On January 27, 2017, President Trump signed an Executive Order (EO) dramatically reshaping the current state of immigration in the United States. The EO's main points are:
As mentioned above, the 90-day travel ban halts the issuance of every type of visa to any citizen of the seven designated countries. This includes visas such as Bs, Fs, H-1Bs, green cards and more. Further, officers at U.S. airports, pre-flight inspection at foreign airports and border crossings are not permitted to allow any individuals from the designated countries onto their flight or into the United States, even if they have a valid visa. However, individuals with U.S. permanent resident "green cards" will be allowed entry, although they may be subject to extra questioning as deemed necessary by Customs and Border Patrol (CBP) officials. With regard to individuals currently in the United States, the EO only impacts those who are applying for nonimmigrant and immigrant visas, seeking entry or currently applying for an immigration benefit.
Definition of National
A national is an individual who is a citizen of a particular country. Specifically, a person who is entitled to have that country's passport. A national may also include an individual who was not born in the country, but whose parents were born in the country.
Although not confirmed, individuals should assume that the travel ban applies to dual nationals. In addition, individuals should also assume that the ban applies to people who were born in one of the designated countries, but may no longer hold a citizenship from that country.
The ban does not apply to individuals who recently traveled to one of the designated countries, unless that individual is a national of the designated country. However, individuals traveling to one of the seven countries will have an increased likelihood of being questioned by CBP officials about their visit to the designated country. The questions asked may include: why was the person in the country, for how long, with whom did they stay, etc.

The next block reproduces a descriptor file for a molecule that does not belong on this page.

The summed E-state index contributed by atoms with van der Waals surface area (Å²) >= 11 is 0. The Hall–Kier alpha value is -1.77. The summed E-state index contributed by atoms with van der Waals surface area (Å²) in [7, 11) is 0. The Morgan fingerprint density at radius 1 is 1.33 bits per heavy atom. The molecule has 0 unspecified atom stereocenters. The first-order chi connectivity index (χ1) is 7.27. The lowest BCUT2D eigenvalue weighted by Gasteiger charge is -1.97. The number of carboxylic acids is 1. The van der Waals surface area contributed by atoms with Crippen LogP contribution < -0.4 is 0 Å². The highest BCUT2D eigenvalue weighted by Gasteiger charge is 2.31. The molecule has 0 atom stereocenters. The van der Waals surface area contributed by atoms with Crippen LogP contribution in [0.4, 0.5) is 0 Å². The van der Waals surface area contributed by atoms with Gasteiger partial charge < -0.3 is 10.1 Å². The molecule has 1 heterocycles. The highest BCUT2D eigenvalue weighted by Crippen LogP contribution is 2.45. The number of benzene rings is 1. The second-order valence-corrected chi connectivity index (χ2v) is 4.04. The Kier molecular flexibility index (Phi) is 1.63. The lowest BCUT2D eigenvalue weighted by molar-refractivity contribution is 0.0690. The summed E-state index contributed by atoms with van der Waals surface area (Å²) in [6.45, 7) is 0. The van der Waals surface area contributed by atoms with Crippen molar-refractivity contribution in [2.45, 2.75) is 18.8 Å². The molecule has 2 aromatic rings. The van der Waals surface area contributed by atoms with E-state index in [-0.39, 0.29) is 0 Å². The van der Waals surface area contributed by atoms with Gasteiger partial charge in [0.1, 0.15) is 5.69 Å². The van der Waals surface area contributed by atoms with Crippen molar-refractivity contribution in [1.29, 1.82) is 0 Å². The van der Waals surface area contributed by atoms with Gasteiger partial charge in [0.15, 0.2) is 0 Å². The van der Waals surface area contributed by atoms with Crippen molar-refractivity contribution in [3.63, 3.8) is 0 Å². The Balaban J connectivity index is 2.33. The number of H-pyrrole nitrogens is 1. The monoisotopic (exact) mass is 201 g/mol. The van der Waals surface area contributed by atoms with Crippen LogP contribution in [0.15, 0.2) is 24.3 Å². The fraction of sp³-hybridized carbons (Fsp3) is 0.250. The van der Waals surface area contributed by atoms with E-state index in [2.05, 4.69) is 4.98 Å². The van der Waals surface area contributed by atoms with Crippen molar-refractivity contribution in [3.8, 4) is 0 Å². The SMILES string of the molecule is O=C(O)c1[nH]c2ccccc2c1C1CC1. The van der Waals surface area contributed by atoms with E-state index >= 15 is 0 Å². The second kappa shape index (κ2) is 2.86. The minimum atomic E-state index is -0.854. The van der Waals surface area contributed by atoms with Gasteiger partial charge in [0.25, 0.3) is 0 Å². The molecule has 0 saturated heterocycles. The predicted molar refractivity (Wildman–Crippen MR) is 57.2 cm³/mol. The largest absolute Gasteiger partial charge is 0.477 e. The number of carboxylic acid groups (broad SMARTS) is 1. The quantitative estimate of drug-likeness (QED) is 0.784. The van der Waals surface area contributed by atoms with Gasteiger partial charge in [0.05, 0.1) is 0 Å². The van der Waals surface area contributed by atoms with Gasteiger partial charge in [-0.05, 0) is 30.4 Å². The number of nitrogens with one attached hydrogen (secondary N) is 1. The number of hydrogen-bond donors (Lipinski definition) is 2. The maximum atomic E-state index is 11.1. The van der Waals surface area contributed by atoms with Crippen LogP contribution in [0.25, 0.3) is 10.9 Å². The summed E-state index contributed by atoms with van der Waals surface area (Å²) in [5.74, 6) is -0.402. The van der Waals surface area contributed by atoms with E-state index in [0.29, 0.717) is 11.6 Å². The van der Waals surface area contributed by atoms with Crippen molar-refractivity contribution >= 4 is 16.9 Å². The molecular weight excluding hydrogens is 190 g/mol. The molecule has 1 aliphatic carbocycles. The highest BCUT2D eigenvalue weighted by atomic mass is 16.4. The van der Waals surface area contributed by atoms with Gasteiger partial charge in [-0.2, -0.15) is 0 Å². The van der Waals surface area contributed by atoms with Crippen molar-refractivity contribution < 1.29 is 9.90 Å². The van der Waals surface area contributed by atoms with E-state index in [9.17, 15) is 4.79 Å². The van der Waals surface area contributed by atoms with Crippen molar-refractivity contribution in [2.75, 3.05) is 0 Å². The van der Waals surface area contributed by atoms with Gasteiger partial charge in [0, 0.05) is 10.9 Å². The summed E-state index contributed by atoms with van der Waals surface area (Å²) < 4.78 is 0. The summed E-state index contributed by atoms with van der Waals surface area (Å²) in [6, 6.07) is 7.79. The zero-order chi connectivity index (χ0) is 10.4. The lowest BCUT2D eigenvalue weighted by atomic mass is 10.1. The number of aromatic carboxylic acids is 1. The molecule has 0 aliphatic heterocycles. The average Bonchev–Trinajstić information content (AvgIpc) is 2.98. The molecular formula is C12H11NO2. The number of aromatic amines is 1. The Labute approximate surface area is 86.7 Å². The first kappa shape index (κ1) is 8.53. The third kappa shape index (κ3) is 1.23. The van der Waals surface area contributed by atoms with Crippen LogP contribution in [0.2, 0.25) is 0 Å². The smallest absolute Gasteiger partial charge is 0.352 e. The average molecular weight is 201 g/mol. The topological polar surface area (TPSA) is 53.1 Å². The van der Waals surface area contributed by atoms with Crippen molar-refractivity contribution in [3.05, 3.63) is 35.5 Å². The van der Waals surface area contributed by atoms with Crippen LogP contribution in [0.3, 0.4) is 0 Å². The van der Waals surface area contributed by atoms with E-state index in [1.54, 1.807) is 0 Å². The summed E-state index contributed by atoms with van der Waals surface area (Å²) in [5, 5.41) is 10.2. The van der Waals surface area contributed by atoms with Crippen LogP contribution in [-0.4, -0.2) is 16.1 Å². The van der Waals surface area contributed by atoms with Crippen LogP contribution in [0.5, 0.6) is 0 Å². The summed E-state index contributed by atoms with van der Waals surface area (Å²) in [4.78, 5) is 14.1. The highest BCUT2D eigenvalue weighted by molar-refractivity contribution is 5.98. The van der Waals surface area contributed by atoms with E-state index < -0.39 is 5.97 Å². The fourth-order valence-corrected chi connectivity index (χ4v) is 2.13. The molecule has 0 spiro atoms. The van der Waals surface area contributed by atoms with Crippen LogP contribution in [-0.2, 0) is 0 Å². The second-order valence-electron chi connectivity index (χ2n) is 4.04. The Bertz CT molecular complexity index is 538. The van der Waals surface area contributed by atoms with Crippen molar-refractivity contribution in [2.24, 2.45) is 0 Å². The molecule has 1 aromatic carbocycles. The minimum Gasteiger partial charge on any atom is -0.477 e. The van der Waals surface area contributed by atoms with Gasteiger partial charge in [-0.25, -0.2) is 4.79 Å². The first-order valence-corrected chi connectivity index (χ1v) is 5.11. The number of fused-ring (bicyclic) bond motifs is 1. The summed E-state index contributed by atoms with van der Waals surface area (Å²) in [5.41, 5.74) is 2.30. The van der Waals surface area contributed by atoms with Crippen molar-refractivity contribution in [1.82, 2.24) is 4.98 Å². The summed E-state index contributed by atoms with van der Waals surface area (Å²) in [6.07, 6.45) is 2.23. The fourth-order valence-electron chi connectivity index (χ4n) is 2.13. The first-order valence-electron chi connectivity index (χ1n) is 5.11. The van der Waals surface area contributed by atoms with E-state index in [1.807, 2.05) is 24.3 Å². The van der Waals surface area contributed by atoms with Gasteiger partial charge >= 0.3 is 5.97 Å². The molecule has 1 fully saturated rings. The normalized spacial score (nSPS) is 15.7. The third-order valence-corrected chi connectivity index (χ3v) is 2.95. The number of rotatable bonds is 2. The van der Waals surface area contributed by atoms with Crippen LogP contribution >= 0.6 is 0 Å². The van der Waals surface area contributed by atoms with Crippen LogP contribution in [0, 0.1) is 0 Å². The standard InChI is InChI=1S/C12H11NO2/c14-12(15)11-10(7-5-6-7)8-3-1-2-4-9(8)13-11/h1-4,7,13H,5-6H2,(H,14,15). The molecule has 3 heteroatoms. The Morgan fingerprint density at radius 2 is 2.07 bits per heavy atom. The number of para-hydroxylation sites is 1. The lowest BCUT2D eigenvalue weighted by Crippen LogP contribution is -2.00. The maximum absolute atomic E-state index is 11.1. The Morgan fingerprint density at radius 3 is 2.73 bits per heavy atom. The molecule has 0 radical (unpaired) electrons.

Individuals from the seven designated countries who are refused entry by CBP officials at U.S. borders or international airports will be instructed to return to the destination from which they came on the next outbound flight. During the time these individuals are waiting for their flight to return to their original destination, or while they wait for a possible waiver that would allow their entry into the U.S., they will be held or detained by CBP at the point of entry which they arrived. These individuals may not be able to make phone calls, send emails or text messages. In addition, these individuals do not have the right to an attorney. However, in certain cases, CBP officials may make legal representation possible.
U.S. consulates around the globe are cancelling nonimmigrant and immigrant visa interviews for any individuals who are nationals of the designated countries. Specifically, the American Immigration Lawyers Association received reports that on January 27, 2017, the day the EO was signed; all U.S. embassies and consular posts were to immediately suspend the issuance of nonimmigrant and immigrant visas for nationals from the designated countries.